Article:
The Reign of Father & Son
Trebonianus Gallus was one of Rome’s shortest-tenured emperors as he only lasted about two years. His entire career lingered around political and militaristic statuses. He earned the trust of his emperor during his time, Emperor Decius, and was appointed as governor of the Roman province of Moesia Superior. The following year, after his appointment as governor, the Emperor Decius died in the Battle of Abrittus at the hands of the Goths who were in conflict with the Romans over raids into the Roman Empire. Despite rumors and conspiracies that Gallus had conspired with the invaders that resulted in Decius’ death, the soldiers of Decius’ empire proclaimed Gallus as emperor. Due to Decius having a remaining son, Hostilianus, he was legally the next in line, but with the popularity of Gallus among the soldiers, it was difficult for there to be a sole ruler. As neither of them backed down from becoming emperor, Gallus chose to rule together as co-emperors with Hostilianus to avoid a potential civil war for the throne. After some early success in his reign, like establishing peace with the Goths and being formally confirmed as emperor by the Senate, his son, Volusian, was appointed Caesar. After Decius was deified, Hostilianus seemed to disappear - it is said that he may have died in an outbreak of a plague – and so Volusian took his place, and ruled as co-emperor with his father. Despite the strong beginning as co-rulers of Rome, Gallus and Volusian soon began to struggle with invasions and attacks, which led to some discomfort among the masses. These continuous attacks did not please the army, so a new emperor was proclaimed by the name of Aemilian. With a usurper gaining popularity among the Roman people and soldiers, Gallus and Volusian were preparing to fight and defend their claim to the throne. Unfortunately, Aemilian’s greater popularity was enough to diminish any possibility of Gallus and his son coming out victorious, with the father and son duo coming out deceased in August 253 CE, with the speculation that it could have been their own troops who killed them.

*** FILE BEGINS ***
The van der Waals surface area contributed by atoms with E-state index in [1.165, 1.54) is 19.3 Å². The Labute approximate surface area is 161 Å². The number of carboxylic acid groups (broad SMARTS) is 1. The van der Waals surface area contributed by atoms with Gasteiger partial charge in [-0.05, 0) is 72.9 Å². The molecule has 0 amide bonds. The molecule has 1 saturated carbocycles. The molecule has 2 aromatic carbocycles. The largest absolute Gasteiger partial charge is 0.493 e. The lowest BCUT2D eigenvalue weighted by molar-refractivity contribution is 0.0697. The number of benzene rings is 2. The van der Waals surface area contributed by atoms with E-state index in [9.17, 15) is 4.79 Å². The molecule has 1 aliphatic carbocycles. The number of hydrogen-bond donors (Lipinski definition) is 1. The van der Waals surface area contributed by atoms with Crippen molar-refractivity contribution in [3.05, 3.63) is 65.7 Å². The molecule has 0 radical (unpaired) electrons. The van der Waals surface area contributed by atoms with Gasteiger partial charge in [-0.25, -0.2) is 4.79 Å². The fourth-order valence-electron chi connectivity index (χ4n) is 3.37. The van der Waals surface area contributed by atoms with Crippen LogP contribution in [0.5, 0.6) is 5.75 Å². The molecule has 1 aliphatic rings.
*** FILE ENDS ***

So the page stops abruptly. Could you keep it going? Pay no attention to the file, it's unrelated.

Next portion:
Representations on Roman coins have always held great importance as most times, they represented the values and intentions of the emperors of a specific era. The Roman Empire had fallen victim to previous acts of natural disasters such as the eruption of Mount Vesuvius in Pompeii, and during Gallus’ reign, it struck again as a plague outbreak had affected Rome and the western provinces taking the lives of many. Most Roman coins were created with an observe, that mainly had a representation of the emperor during the time, and a reverse which most times, had imagery meant to send a message. Depictions varied from inscriptions to religious symbols, which were intended to send off a message of hope and the idea that the emperor actually cared about the issues at hand. Gallus was a believer of the Roman religion, so many of his coins had reverses of Roman religious imagery such as gods or goddess. In a world where public opinion mattered tremendously to maintain a high status, especially in the military, it was important for any and all imagery representing an emperor to also represent ideals and beliefs that would appeal to the Roman people.
Coin of Father & Son
Statue of Trebonianus Gallus
Imagery on Coins
Most of these coins have a reverse that has some sort of religious imagery. As Trebonianus Gallus was a follower of the Roman culture and beliefs, he worshipped the gods and goddesses of Roman mythology. Given that during his reign there was a large outbreak of a plague that took over many, peace and tranquility was sought after. As a religious character, Gallus decided to incorporate his faith into his minted coins to appeal to the people and give a prayer, in a way. Gods and goddesses that represented natural and necessary virtues were stamped on these coins to represent what the Roman people needed the most during this detrimental time.
Page Completed by Oscar Suarez, Rhodes College '25